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Gay Times October 10 - Issue 385


Is Britain ready for gay marriage?

As Proposition 8 faces potential collapse in California, countries around the world are legalising same-sex unions. Here, for better or worse, Peter Lloyd and Helen Stuart ask whether the UK is ready for gay wedded bliss


Eleven countries around the world boast comprehensive gay marriage rights, including Canada, Belgium and Iceland – but Britain isn’t one of them.
As the US state of California fights Proposition 8, their ban on same-sex marriage, in the courts it’s becoming a hotter issue here too. The UK’s Liberal Democrat party are preparing to vote on same-sex unions at their annual conference in Liverpool, Labour is starting to rally to the cause and even the Conservatives have hinted at support.
But does this prospect of marriage equality coincide with a change in public attitudes, or are we still happy to consider civil partnerships enough?
In a recent poll on leading gay news site PinkPaper.com, readers were asked their view on the issue – and the results were dramatic.An overwhelming 87% claimed that excluding gay people from marriage is a form of sexual apartheid, while just 13% think civil partnerships are a sufficient substitute.
And they’re not alone. Human rights campaigner Peter Tatchell has called the ban on same-sex marriage “discriminatory and anti-democratic”, citing a Populus Poll carried out on behalf of the Times newspaper in June of last year, which found that 61% of those surveyed believed that “gay couples should have an equal right to get married, not just to have civil partnerships”.
Writing for The Times, Tatchell said: “The homophobia of the ban on same-sex civil marriage is now compounded by the heterophobia of the ban on opposite-sex civil partnerships. Just as queers cannot have a civil marriage, straight couples are prohibited from having a civil partnership. These twin discriminations reinforce and extend inequality.
“Imagine the outcry if the government reserved marriage for white people and introduced a separate partnership register for black couples. It would provoke accusations of racism and apartheid – and international condemnation.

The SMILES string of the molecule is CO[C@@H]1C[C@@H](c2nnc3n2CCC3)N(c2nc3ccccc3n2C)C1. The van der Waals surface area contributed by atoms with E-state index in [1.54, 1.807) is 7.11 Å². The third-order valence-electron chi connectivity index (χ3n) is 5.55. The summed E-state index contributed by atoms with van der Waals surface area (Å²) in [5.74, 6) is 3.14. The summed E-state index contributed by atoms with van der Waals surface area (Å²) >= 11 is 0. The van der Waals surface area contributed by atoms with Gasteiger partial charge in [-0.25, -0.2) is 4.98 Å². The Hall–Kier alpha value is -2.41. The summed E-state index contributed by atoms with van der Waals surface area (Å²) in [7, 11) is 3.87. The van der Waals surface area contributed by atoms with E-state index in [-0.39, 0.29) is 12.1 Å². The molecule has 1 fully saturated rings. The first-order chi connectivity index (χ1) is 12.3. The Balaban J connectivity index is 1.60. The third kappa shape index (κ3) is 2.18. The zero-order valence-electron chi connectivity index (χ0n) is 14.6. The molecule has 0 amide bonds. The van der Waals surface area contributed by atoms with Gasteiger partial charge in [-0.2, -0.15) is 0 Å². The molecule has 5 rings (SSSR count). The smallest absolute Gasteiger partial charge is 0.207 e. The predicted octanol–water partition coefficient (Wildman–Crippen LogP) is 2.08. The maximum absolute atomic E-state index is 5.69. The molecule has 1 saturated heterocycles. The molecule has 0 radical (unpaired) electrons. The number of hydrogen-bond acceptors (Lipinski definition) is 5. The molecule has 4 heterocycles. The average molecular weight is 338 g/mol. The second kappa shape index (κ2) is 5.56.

“Let’s face it, marriage is the gold standard. Civil partnerships are marriage lite for queers. They are second best. No thanks. Even though I am no fan of wedlock and would not want to get married myself, I defend the right of other same-sex couples to make that choice, if they wish. We should all be equal under the law.”
But Britain’s newly-relaxed attitude to gay marriage is not just domestic – a recent YouGov poll found that many support US federal judge Vaughn Walker’s decision to overturn California’s Proposition 8. And here the political landscape is changing too
Twenty years ago the country was in the grip of Section 28 and the Prime Minister was Margaret Thatcher. Europe, like America, was battling the (then new) AIDS epidemic. Gay marriage was not at the top of our priorities. Nor was it the time, or climate, to propose it.
But in two decades, that necessary change has happened. Now, PM David Cameron actively supports the option of civil partnerships in religious buildings. He is flanked by Liberal Democrat leader and Deputy PM, Nick Clegg, who vocally supports full, gay marriage. That’s not all – both the Labour and the Conservative party have LGBT groups (who’d a thought it?), civil partnerships have been in place for several years and all five of Labour’s leader contenders – David Milliband, Ed Milliband, Ed Balls, Dianne Abbott and Andy Burnham – support gay marriage. At least politically, we are stronger than ever.

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